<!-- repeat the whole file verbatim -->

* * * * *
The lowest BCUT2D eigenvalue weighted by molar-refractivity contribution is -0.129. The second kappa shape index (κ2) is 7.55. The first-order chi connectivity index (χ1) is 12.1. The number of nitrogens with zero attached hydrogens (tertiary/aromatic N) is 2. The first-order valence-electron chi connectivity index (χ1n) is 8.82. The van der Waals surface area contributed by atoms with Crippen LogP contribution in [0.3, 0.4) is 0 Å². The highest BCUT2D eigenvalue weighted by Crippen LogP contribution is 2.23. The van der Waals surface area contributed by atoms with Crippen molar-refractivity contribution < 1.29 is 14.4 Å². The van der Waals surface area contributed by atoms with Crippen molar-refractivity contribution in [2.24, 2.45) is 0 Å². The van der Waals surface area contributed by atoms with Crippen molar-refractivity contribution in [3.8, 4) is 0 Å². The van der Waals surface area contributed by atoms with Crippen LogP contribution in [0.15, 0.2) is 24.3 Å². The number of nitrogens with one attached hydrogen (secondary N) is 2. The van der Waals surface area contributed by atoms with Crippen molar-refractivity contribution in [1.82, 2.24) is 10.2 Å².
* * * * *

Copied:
The lowest BCUT2D eigenvalue weighted by molar-refractivity contribution is -0.129. The second kappa shape index (κ2) is 7.55. The first-order chi connectivity index (χ1) is 12.1. The number of nitrogens with zero attached hydrogens (tertiary/aromatic N) is 2. The first-order valence-electron chi connectivity index (χ1n) is 8.82. The van der Waals surface area contributed by atoms with Crippen LogP contribution in [0.3, 0.4) is 0 Å². The highest BCUT2D eigenvalue weighted by Crippen LogP contribution is 2.23. The van der Waals surface area contributed by atoms with Crippen molar-refractivity contribution < 1.29 is 14.4 Å². The van der Waals surface area contributed by atoms with Crippen molar-refractivity contribution in [2.24, 2.45) is 0 Å². The van der Waals surface area contributed by atoms with Crippen molar-refractivity contribution in [3.8, 4) is 0 Å². The van der Waals surface area contributed by atoms with Crippen LogP contribution in [0.15, 0.2) is 24.3 Å². The number of nitrogens with one attached hydrogen (secondary N) is 2. The van der Waals surface area contributed by atoms with Crippen molar-refractivity contribution in [1.82, 2.24) is 10.2 Å².